This is my news in a nutshell: I am done with chemotherapy. Recent scan was clear. No cancer. I will be monitored every six months for the next several years – five years to what they call a total cure. Statistics say it’s a coin toss. I’m not much into statistics.
I am grateful. Really. I’m still here. I’m still sane. My wife still loves me. And we’re not broke. Yet.
It’s just this: Being done is a big deal. And it’s far more complicated than marking one last X on the calendar and throwing a party. Believe it or not, finishing has been rather anti-climactic and a bit of a crisis in itself (I’m not making this up). It may have much to do with the fact that the turnaround isn’t instant. Life isn’t normal. What’s normal? I still hurt. Life has changed. I have changed.
There are complex emotions that come with the completion of 2 years of this stuff, and much to process in head and heart. Trouble is, I process on the page, and I’ve been both too exhausted and in too much pain to write any. These sentences are the first words I’ve tapped out on a keyboard in two weeks.
Those of you who’ve been following this know how badly I want to be writing a book. Writing for this blog has been a big part of that process. When I can’t write, I feel like my mind slows down. Right now I can’t write. My wrists flinch when I even get close to a keyboard. I hurt. I hurt more and more consistently than I can ever remember hurting. It’s just plain discouraging. And I’m so tired. I don’t much mind being unable to use my body if I can still use my mind, but neither seems to be too cooperative right now.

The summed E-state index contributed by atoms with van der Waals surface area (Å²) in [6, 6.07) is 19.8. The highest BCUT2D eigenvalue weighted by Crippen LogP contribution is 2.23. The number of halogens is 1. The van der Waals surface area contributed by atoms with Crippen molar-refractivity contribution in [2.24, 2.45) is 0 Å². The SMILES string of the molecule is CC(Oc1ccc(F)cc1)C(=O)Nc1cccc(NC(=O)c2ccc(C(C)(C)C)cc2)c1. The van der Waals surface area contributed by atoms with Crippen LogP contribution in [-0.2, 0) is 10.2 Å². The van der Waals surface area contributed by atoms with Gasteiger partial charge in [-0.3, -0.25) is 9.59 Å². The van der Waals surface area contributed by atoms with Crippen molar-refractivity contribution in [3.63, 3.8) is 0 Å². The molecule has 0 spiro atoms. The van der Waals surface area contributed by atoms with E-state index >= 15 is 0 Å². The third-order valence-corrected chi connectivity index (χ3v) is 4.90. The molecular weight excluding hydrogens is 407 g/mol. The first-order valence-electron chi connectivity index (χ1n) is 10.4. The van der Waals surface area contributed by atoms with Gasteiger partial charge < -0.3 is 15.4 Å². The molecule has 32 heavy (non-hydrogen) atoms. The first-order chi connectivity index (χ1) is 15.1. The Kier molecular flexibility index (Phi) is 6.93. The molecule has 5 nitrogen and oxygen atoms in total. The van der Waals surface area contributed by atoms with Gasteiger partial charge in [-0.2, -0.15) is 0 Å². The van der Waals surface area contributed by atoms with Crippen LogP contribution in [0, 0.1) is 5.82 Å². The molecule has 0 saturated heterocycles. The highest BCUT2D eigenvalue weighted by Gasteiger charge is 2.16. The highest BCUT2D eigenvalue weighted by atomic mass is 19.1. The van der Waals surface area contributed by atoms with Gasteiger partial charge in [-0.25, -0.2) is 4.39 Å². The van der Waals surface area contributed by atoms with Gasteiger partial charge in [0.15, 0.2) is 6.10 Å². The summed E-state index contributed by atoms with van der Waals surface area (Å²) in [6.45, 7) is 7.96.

A note relevant to this conversation would be that I recently read there’s now a medical term for chemo brain. Funny thing is, I can’t remember what it was.
More when I can.
Still His (and still here),
PS. Celebrate with me however you’d like this Friday evening, when I would normally swallow nine chemo pills, but won’t.
PPS. This may seem indulgent, but isn’t intended as such: I’m wondering who in the world is reading this? Besides my mom, I mean. I get numbers, but I don’t know who might be behind the numbers. Being my audience here, your presence has been a catalyst for the telling of my story. Whoever you are, thank you.
PPPS. Please pray for us. (As if I need to ask)